But also, you’ve asked me, so I thought I’d share.
I work with clients all over the country; some of whom I’ve never met in person. Because of that, I can conduct business anywhere thanks to the cloud and some of these apps. There are way more than listed here, but I chose a few of my must-haves.
Apps for Productivity
1. Concentrate: My new favorite app eliminates distractions and notifications with one click so you can complete tasks you perform frequently. So, when I am working on a client proposal, or write a blog post, or dig into client work, I have workflows set up that shut down email, block social networks, and open specific apps so I can begin working. It times you so you can set aside, say, one hour to get this done. and move on. Super easy to set up. (It says it’s $29 to buy but click on that button and it gives you a free code until they update the app.) Thanks to Dave Yankowiak for turning me on to this!
Awesome screenshot and annotate: This is a Chrome extension that allows you to easily take a screenshot then add circles and text. It works really well for illustrated blog posts or when I’m showing a client how to do something.
Evernote: Helps me sort all the tasks and projects in my life. At first, I didn’t know how to set up Evernote until I watched the videos on The Secret Weapon that helped me structure the tags and notebooks so I could use it effectively.
Apps for Business
- Quickbooksonline: I use for my bookkeeping and timekeeping. I pay the extra to accept online payments and credit cards. The credit card fees hurt a bit, but I get paid quicker since I made the switch, and Erika Napoletano helped me see that the fees are simply a cost of doing business. I used to get pissed when Chicago cabs wouldn’t accept credit cards. It would be hypocritical if I didn’t do the same.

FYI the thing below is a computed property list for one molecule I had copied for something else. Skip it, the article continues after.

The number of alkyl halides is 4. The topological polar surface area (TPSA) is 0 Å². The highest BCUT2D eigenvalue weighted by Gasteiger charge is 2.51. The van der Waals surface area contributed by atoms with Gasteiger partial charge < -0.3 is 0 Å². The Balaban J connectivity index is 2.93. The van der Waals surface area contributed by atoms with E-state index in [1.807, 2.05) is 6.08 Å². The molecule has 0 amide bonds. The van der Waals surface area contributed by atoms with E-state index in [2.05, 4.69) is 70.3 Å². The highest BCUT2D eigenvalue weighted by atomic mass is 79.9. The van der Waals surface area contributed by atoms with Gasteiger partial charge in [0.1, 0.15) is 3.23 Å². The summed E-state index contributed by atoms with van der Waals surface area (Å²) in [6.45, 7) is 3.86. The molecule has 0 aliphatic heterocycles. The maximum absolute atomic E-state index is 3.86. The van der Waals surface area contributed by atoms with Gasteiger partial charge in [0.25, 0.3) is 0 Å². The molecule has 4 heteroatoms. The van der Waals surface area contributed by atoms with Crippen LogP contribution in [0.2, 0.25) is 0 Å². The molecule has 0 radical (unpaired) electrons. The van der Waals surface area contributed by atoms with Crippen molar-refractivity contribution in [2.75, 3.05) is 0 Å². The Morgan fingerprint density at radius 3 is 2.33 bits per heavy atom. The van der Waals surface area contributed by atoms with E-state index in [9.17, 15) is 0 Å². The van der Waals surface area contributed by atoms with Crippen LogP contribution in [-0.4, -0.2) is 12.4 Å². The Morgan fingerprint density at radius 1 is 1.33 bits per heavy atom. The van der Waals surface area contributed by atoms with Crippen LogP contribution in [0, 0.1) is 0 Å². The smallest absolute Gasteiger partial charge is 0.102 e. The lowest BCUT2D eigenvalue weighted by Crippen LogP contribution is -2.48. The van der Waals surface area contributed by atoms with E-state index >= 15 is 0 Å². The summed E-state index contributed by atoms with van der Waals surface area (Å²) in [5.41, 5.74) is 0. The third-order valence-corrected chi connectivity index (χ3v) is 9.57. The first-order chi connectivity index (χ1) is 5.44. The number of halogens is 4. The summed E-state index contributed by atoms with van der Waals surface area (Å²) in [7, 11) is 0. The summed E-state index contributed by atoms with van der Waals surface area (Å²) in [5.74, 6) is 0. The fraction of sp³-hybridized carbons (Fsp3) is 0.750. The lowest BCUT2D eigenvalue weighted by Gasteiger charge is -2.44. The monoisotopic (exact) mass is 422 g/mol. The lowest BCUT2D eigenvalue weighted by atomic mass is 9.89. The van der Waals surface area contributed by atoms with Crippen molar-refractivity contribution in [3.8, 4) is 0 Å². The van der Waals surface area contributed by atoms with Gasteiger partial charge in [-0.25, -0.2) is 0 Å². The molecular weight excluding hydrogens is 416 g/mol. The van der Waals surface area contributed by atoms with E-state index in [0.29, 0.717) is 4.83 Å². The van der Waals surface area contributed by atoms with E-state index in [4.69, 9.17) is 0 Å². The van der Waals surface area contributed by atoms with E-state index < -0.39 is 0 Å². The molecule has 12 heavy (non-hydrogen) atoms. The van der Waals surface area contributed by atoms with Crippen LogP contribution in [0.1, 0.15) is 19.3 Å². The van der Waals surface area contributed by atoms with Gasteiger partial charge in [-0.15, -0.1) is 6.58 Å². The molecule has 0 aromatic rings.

- EchoSign: Oh, EchoSign, I love you!!! I’m, like, all professional and stuff – sending off contracts and non-disclosure agreements for signature to clients.
- JotNotPro: Turns your iphone into a scanner – scan documents, receipts, and then, if you must, fax them to someone. Seriously? Who faxes anymore? So I pay the 99 cents in-app and fax it off. It’s easier than running to find the nearest Kinko’s. I don’t have a fax machine and I’m proud of it.
Apps for Content Sharing
- Buffer: Set your sharing schedule on your various social networks, and send all your links through the Buffer. It spreads your sharing throughout the day which is very helpful since I do most of my content consumption at night. I have a Chrome extension and can email links to my account. As well, you’ll see more and more buffer buttons in the social sharing suite.
Apps for Content Consumption
- Mr. Reader: Is on my iPad and it syncs with Google Reader. He’s going to figure out how to sync RSS feed after Google Reader dies, so I’m sticking with him because it integrates so nicely with Buffer so I can easily read and share.
- Flipboard: I would love Flipboard more if it integrated with Buffer. It’s a great way to see the shared content on social networks and follow certain RSS feeds, but I hate emailing each link to my buffer. Hate.